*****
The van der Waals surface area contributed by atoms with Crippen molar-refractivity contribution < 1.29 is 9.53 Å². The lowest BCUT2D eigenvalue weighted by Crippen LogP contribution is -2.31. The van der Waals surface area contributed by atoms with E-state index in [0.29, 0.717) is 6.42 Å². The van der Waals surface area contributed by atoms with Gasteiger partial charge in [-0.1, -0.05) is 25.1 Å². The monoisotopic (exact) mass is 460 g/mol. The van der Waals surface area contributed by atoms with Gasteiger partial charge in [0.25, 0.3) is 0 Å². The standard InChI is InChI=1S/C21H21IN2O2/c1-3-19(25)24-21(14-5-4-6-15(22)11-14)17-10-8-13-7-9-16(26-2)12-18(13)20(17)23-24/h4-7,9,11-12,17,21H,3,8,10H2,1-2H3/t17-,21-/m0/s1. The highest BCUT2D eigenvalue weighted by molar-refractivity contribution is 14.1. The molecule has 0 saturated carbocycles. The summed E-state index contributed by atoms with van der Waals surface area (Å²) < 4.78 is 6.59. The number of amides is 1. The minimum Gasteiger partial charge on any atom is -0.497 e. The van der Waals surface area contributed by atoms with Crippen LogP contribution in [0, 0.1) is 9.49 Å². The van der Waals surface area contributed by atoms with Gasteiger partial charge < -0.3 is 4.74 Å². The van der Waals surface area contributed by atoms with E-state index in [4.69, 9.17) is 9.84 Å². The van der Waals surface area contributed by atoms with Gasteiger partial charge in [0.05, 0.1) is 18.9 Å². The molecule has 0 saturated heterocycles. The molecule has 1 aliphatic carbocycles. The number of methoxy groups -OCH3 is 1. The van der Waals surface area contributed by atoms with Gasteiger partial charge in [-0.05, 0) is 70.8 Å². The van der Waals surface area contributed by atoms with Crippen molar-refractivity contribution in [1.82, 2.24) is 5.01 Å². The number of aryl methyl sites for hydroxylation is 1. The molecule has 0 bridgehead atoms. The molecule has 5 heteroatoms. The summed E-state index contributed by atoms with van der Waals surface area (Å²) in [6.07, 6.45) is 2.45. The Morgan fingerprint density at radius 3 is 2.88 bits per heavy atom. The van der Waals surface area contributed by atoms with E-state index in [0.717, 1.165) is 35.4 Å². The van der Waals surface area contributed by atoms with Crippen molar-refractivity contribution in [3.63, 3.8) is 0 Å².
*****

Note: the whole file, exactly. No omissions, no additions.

The van der Waals surface area contributed by atoms with Crippen molar-refractivity contribution < 1.29 is 9.53 Å². The lowest BCUT2D eigenvalue weighted by Crippen LogP contribution is -2.31. The van der Waals surface area contributed by atoms with E-state index in [0.29, 0.717) is 6.42 Å². The van der Waals surface area contributed by atoms with Gasteiger partial charge in [-0.1, -0.05) is 25.1 Å². The monoisotopic (exact) mass is 460 g/mol. The van der Waals surface area contributed by atoms with Gasteiger partial charge in [0.25, 0.3) is 0 Å². The standard InChI is InChI=1S/C21H21IN2O2/c1-3-19(25)24-21(14-5-4-6-15(22)11-14)17-10-8-13-7-9-16(26-2)12-18(13)20(17)23-24/h4-7,9,11-12,17,21H,3,8,10H2,1-2H3/t17-,21-/m0/s1. The highest BCUT2D eigenvalue weighted by molar-refractivity contribution is 14.1. The molecule has 0 saturated carbocycles. The summed E-state index contributed by atoms with van der Waals surface area (Å²) < 4.78 is 6.59. The number of amides is 1. The minimum Gasteiger partial charge on any atom is -0.497 e. The van der Waals surface area contributed by atoms with Crippen LogP contribution in [0, 0.1) is 9.49 Å². The van der Waals surface area contributed by atoms with Gasteiger partial charge < -0.3 is 4.74 Å². The van der Waals surface area contributed by atoms with E-state index in [4.69, 9.17) is 9.84 Å². The van der Waals surface area contributed by atoms with Gasteiger partial charge in [0.05, 0.1) is 18.9 Å². The molecule has 0 saturated heterocycles. The molecule has 1 aliphatic carbocycles. The number of methoxy groups -OCH3 is 1. The van der Waals surface area contributed by atoms with Gasteiger partial charge in [-0.05, 0) is 70.8 Å². The van der Waals surface area contributed by atoms with Crippen molar-refractivity contribution in [1.82, 2.24) is 5.01 Å². The number of aryl methyl sites for hydroxylation is 1. The molecule has 0 bridgehead atoms. The molecule has 5 heteroatoms. The summed E-state index contributed by atoms with van der Waals surface area (Å²) in [6.07, 6.45) is 2.45. The Morgan fingerprint density at radius 3 is 2.88 bits per heavy atom. The van der Waals surface area contributed by atoms with E-state index in [0.717, 1.165) is 35.4 Å². The van der Waals surface area contributed by atoms with Crippen molar-refractivity contribution in [3.63, 3.8) is 0 Å².